Honda Motor Co. recently introduced the Element, a small, boxy sport utility vehicle aimed at twentysomethings who are, to quote a former Fleetwood Enterprises Inc. executive, “more in tune with the rugged outdoors as opposed to the comfortable outdoors.”
The Wall Street Journal recently reported the Honda Element “is all about utility: Its side doors open wide enough to load a loveseat, its back seats collapse every which way and its cavernous interior can be cleaned out with a garden hose and scrub brush.”
Honda designed the Element after talking with thousands of young people “at malls, beaches, colleges and extreme-sports events.” That demographic segment wants “a storage locker with wheels and cupholders,” the Wall Street Journal said about Honda’s findings.
Some companies in the RV industry are looking to attract members of the so-called Generation X, the offspring of Baby Boomers. Those companies are hoping to develop products that will bring Gen. Xers into the RV lifestyle so they can at least partially replace their parents who will eventually leave RVing because of age.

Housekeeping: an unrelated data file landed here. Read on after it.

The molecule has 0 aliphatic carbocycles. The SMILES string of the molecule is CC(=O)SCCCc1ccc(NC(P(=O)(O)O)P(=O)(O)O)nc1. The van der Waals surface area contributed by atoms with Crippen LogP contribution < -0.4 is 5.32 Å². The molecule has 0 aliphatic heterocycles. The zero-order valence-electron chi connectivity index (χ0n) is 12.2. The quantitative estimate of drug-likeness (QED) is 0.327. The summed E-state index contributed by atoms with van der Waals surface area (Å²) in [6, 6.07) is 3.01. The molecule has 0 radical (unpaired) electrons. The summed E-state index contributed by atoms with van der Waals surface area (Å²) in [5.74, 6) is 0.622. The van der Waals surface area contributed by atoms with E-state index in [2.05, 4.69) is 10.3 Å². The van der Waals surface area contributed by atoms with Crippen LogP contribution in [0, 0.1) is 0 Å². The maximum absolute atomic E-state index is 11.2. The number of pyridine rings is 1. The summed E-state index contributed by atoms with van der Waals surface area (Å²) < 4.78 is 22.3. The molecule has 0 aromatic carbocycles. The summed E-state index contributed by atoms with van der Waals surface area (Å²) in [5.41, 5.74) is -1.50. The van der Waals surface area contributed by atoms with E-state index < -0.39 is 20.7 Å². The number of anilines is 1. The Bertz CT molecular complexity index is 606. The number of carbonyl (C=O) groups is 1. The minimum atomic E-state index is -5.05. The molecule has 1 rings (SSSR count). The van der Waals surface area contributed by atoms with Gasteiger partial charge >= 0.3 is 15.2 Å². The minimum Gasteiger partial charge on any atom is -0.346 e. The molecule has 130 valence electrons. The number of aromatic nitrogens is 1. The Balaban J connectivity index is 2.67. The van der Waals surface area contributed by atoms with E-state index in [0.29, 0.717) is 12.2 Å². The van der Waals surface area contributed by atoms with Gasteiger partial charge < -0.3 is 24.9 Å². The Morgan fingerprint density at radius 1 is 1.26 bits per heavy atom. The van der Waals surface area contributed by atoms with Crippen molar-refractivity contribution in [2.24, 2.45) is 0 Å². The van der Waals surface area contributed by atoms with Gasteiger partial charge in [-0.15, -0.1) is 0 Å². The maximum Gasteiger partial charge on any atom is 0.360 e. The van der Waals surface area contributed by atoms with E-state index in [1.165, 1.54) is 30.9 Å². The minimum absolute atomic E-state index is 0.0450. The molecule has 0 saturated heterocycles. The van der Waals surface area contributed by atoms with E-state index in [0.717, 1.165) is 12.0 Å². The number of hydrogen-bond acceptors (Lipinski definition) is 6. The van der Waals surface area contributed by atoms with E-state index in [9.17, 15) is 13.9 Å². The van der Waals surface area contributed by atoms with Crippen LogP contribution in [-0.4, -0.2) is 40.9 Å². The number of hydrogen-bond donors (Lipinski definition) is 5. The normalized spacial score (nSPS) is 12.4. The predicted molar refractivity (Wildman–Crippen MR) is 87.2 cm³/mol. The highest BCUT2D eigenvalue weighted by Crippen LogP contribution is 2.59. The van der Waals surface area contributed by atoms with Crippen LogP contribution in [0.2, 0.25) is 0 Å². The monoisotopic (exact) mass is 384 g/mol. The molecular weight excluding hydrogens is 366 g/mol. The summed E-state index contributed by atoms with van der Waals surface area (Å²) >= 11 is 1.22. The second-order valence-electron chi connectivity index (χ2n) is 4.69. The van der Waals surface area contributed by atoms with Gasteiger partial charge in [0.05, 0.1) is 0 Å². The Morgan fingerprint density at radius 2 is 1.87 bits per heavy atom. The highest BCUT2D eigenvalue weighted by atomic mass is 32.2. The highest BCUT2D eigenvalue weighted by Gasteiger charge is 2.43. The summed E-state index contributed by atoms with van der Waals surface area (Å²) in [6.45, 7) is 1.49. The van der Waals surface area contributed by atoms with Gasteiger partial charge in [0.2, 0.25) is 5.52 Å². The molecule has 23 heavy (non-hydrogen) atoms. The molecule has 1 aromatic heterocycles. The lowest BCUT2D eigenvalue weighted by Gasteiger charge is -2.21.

The sport utility trailer toy hauler is the RV product most directed towards the active outdoors twentysomething and above demographic, and Fleetwood recently experimented with the NexGen motorhome. However, Fleetwood concluded recently there would never be adequate demand for a NexGen motorhome, largely because price, although the company is considering incorporating aspects of the NexGen in future RV products.
The Honda Element includes a 160-horsepower, four-cylinder engine and carries a base price of $18,300. The EX version, including four-wheel-drive, radio and air-conditioner retails for $20,850, the Wall Street Journal reported.